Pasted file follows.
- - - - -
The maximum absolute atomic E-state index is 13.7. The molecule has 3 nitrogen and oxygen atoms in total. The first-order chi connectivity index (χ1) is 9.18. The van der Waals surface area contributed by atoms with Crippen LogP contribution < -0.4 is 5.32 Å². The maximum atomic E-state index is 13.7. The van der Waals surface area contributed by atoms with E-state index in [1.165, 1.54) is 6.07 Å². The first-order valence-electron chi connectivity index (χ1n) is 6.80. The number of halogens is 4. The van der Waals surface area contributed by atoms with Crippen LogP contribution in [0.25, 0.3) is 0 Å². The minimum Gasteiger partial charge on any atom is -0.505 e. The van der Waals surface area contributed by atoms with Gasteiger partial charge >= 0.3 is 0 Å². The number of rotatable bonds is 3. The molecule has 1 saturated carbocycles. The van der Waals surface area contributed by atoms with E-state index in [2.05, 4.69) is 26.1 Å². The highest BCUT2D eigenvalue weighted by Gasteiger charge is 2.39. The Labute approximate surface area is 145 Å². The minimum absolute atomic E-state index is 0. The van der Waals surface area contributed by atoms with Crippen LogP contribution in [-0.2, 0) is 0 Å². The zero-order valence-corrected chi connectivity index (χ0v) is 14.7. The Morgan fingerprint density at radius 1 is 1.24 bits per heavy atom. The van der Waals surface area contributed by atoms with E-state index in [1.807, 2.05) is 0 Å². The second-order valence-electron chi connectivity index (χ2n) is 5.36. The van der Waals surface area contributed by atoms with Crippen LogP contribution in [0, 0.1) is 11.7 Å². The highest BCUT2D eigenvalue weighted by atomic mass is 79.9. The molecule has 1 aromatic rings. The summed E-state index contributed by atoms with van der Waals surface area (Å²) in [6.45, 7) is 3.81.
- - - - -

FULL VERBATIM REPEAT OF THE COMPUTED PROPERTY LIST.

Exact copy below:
The maximum absolute atomic E-state index is 13.7. The molecule has 3 nitrogen and oxygen atoms in total. The first-order chi connectivity index (χ1) is 9.18. The van der Waals surface area contributed by atoms with Crippen LogP contribution < -0.4 is 5.32 Å². The maximum atomic E-state index is 13.7. The van der Waals surface area contributed by atoms with E-state index in [1.165, 1.54) is 6.07 Å². The first-order valence-electron chi connectivity index (χ1n) is 6.80. The number of halogens is 4. The van der Waals surface area contributed by atoms with Crippen LogP contribution in [0.25, 0.3) is 0 Å². The minimum Gasteiger partial charge on any atom is -0.505 e. The van der Waals surface area contributed by atoms with Gasteiger partial charge >= 0.3 is 0 Å². The number of rotatable bonds is 3. The molecule has 1 saturated carbocycles. The van der Waals surface area contributed by atoms with E-state index in [2.05, 4.69) is 26.1 Å². The highest BCUT2D eigenvalue weighted by Gasteiger charge is 2.39. The Labute approximate surface area is 145 Å². The minimum absolute atomic E-state index is 0. The van der Waals surface area contributed by atoms with Crippen LogP contribution in [-0.2, 0) is 0 Å². The zero-order valence-corrected chi connectivity index (χ0v) is 14.7. The Morgan fingerprint density at radius 1 is 1.24 bits per heavy atom. The van der Waals surface area contributed by atoms with E-state index in [1.807, 2.05) is 0 Å². The second-order valence-electron chi connectivity index (χ2n) is 5.36. The van der Waals surface area contributed by atoms with Crippen LogP contribution in [0, 0.1) is 11.7 Å². The highest BCUT2D eigenvalue weighted by atomic mass is 79.9. The molecule has 1 aromatic rings. The summed E-state index contributed by atoms with van der Waals surface area (Å²) in [6.45, 7) is 3.81.